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That shooting scare at Maiduguri Airport

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That shooting scare at Maiduguri Airport

The recent protest at the Maiduguri Airport by troops of Operation Lafiya Dole prosecuting the fight against insurgency in Borno State and the North-East is one reaction that should hardly be wished away by the Federal Government, nay the nation’s military high command.

 

The aggrieved soldiers who were part of the special force deployed to provide air defence and enhance security at the airport claimed they had overstayed and were resisting redeployment to Marte, one of the towns liberated by the military from the control of Boko Haram terrorists.

 

The troops barricaded some sections of the airport and fired shots in the air, causing pandemonium, as hundreds of pilgrims waiting to be airlifted for Hajj, scampered for safety. Instructively, one of the protesting soldiers said the planned deployment was against the directives of the Army Headquarters.

 

We found it very curious and unsettling that the troops’ reaction came less than two months after some operatives of the Police Mobile Force (PMF) on special duty in Borno State carried out similar protests laced with war songs in the same Maiduguri and had to be calmed down by the Commissioner of Police, Mr. Damian Chukwu.

 

In view of the fact that the troops are often redeployed mandatorily from the warfronts to their bases after spending stipulated time in the theatre of operation and that these very ones have spent over three years in the North-East and deserved to be transferred out of the region to their bases and not within, we strongly believe that the Nigerian Army should take a serious look at the legitimate complaints.

 

By merely describing the two-hour incident by the troops as ‘unscrupulous” reaction, the military high command is merely begging the issue and might be compelling or coercing the dedicated troops to return to the warfront disgruntled and suffering in silence with an internal resolve to perform below expectations – an insidious counter-reaction, which will be dangerous to the high fighting spirit expected of them for the success of the entire military operation.

 

We take good cognizance of the fact that the recent redeployment was as a sequel to an assessment of the security situation by the theatre command, but if it was discovered that the troops misunderstood the development and erroneously assumed it would negatively affect their rotations, the military owes it a duty to effectively communicate with its troops from time to time to avoid misinformation and or disinformation.

 

We acknowledge that in the last three years of this administration, the Defence Headquarters had carried out regular replacement of Theatre Commanders of Operation Lafiya Dole, which had seen the transfer of top officers from the region. The troops were aware of the replacement recently of the Theatre Commander, Major General Rogers Nicholas, by Major General Abubakar Dikko. The new theatre commander is being assisted by Brig.-Gen. A.O Abdullahi as Acting Commander Sector 2 and Brig.-Gen. U.U. Bassey as Acting Commander Sector 3 of the Operation. Interestingly, Rogers spent about nine months as commander whereas some of these troops have been at the battle front for not less than three years and were drained by war fatigue.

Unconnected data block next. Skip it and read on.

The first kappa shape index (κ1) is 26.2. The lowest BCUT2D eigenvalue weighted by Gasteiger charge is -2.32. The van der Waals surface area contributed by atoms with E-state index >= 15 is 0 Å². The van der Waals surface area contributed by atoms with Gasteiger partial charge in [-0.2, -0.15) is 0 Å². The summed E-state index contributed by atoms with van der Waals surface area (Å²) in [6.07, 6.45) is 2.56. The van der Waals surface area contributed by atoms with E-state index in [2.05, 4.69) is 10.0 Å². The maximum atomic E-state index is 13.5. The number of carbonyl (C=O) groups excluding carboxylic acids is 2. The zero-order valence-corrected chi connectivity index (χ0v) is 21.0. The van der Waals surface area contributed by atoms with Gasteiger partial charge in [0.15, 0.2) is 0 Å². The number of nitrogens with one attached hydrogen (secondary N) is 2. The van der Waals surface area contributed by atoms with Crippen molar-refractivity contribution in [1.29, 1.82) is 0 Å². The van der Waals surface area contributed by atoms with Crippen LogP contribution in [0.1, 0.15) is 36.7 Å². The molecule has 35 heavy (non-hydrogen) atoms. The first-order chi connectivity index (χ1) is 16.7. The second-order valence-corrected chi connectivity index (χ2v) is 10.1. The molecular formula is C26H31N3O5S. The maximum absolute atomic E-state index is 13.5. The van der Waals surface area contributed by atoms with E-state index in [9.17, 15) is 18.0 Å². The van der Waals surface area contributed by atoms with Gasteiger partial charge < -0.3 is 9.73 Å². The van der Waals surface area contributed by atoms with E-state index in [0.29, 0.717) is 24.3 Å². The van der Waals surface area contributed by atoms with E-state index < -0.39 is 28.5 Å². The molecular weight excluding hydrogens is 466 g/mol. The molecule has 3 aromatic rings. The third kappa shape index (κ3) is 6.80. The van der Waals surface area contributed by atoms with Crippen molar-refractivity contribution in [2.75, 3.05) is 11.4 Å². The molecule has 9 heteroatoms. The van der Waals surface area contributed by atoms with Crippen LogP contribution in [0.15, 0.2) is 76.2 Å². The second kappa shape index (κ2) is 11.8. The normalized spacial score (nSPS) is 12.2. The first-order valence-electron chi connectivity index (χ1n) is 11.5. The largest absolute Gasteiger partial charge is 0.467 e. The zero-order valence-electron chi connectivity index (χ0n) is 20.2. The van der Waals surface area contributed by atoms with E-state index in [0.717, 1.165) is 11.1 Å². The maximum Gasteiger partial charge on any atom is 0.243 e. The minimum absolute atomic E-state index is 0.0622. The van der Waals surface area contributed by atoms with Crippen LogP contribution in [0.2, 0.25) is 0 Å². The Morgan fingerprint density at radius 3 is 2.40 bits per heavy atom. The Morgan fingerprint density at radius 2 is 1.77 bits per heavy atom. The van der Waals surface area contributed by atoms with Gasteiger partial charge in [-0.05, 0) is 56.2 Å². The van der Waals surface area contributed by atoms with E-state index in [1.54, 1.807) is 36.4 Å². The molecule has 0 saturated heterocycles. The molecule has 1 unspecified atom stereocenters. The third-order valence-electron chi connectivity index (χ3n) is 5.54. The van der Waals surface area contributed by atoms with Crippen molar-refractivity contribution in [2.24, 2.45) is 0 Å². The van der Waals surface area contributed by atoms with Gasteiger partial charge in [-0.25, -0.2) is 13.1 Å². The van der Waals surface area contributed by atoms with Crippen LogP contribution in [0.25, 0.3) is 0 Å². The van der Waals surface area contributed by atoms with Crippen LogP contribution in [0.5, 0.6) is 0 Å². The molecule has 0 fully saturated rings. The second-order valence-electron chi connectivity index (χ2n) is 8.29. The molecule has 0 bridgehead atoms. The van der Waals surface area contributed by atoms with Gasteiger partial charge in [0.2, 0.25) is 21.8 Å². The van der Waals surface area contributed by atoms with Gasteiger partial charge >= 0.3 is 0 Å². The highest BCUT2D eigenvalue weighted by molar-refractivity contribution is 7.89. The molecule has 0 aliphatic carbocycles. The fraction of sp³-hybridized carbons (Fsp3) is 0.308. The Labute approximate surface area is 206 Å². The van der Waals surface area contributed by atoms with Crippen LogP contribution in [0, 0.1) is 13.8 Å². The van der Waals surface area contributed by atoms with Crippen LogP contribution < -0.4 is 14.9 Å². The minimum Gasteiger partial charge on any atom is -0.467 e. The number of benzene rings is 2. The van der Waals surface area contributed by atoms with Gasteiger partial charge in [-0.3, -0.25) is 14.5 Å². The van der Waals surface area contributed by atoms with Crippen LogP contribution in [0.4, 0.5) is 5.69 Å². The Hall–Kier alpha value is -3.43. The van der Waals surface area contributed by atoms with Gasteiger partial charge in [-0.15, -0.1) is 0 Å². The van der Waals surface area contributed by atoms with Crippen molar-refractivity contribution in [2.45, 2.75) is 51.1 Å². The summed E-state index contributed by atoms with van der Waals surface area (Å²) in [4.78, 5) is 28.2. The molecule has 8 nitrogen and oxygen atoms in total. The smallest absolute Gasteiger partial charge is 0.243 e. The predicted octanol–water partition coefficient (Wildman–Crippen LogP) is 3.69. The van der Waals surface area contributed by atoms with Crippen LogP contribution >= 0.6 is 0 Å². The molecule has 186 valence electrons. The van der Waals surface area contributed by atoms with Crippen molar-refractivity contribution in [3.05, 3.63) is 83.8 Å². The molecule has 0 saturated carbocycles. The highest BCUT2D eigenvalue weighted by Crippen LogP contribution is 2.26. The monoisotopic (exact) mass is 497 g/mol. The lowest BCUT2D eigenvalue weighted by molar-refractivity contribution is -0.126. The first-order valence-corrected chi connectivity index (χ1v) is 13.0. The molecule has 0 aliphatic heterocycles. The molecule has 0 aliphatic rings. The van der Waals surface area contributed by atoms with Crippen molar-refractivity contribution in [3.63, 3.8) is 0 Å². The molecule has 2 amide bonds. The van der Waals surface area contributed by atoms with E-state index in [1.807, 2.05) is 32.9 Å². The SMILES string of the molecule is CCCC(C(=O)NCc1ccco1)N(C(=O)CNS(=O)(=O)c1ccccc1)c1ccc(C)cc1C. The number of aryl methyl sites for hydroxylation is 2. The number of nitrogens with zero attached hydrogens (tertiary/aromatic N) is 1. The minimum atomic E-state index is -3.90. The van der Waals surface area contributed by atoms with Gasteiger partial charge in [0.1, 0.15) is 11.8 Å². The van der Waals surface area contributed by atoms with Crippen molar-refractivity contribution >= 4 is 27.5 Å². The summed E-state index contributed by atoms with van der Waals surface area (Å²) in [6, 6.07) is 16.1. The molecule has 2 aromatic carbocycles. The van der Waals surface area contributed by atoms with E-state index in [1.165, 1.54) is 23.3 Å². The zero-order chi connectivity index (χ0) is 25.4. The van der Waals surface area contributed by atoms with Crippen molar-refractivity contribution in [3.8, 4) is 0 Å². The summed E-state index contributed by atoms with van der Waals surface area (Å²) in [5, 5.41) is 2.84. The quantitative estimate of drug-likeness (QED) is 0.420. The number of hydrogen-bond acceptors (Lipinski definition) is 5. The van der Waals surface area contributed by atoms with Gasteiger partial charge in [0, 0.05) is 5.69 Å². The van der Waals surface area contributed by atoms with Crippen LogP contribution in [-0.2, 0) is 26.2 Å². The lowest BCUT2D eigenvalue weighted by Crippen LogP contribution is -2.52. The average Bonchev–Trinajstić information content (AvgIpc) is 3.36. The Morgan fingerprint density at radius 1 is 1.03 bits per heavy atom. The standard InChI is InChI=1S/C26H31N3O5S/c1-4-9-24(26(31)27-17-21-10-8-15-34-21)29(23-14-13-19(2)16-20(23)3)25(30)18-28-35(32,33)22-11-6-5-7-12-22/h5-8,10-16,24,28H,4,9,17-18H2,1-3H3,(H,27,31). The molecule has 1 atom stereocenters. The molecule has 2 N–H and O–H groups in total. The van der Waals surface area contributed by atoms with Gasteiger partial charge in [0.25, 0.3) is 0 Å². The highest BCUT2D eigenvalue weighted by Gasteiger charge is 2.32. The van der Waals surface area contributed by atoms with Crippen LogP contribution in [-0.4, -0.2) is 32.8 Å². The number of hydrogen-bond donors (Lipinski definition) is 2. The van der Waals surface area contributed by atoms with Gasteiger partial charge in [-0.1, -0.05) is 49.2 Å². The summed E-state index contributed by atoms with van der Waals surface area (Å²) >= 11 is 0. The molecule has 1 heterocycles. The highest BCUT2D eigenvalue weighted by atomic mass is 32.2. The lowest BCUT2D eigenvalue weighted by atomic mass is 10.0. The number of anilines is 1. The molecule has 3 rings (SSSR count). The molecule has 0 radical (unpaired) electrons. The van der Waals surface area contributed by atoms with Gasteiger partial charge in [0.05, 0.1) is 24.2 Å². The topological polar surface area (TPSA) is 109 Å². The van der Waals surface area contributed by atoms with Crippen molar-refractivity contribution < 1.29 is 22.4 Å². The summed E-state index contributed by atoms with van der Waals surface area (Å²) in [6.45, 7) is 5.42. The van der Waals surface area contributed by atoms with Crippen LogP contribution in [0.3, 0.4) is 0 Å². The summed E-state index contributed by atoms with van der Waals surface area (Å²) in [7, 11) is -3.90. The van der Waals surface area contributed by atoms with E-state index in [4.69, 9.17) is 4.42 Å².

It was obvious therefore that in clear negation of the norm within the military, the troops and junior officers who suffer war fatigue would found their retention in the region unjust and inconsiderate, especially viewed from the prism that they must take orders from commanders who are fresh from the DHQ or their brigades, nay divisions.

 

However, we found, rather reckless, the agitation by the troops, especially the firing of gunshots, albeit into the air at the airport to register their complaints at a period where airfield was heavily populated by civilians. That, to us, must have created not a little panic and an atmosphere of insecurity to those men and women boarding or disembarking from their flights. The troops should have adopted a more civil and result-oriented measure to register this legitimate complaint. Discipline is the bedrock of military service and must be sustained at all times.

 

However, we are quick to suggest that describing these special forces as mutineers and subjecting them to court-martial as stated recently by Major General Dikko, might be an action taken too far merely because by their action, these troops seem to have acted in manner contrary to their oath of recruitment.

 

We recognise the vital role the military are playing in protecting the nation’s territorial integrity, in addition to assisting the police and other civil forces in ensuring internal security. In the process, scores of these troops, men and women have paid and are still paying the supreme price, sometimes in very dehumanising manners. It is on record that today, the soldiers are present in about 32 states of the federation, fighting or suppressing various security threats. We salute their courage.

 

Of great importance, therefore, is the fact that adequate attention must be paid to the welfare, medical and other entitlements of these officers and men who are carrying out these arduous operations. Prompt payment of such allowances is essential to enable them meet obligations to their family from whom they are separated for this essential national service.

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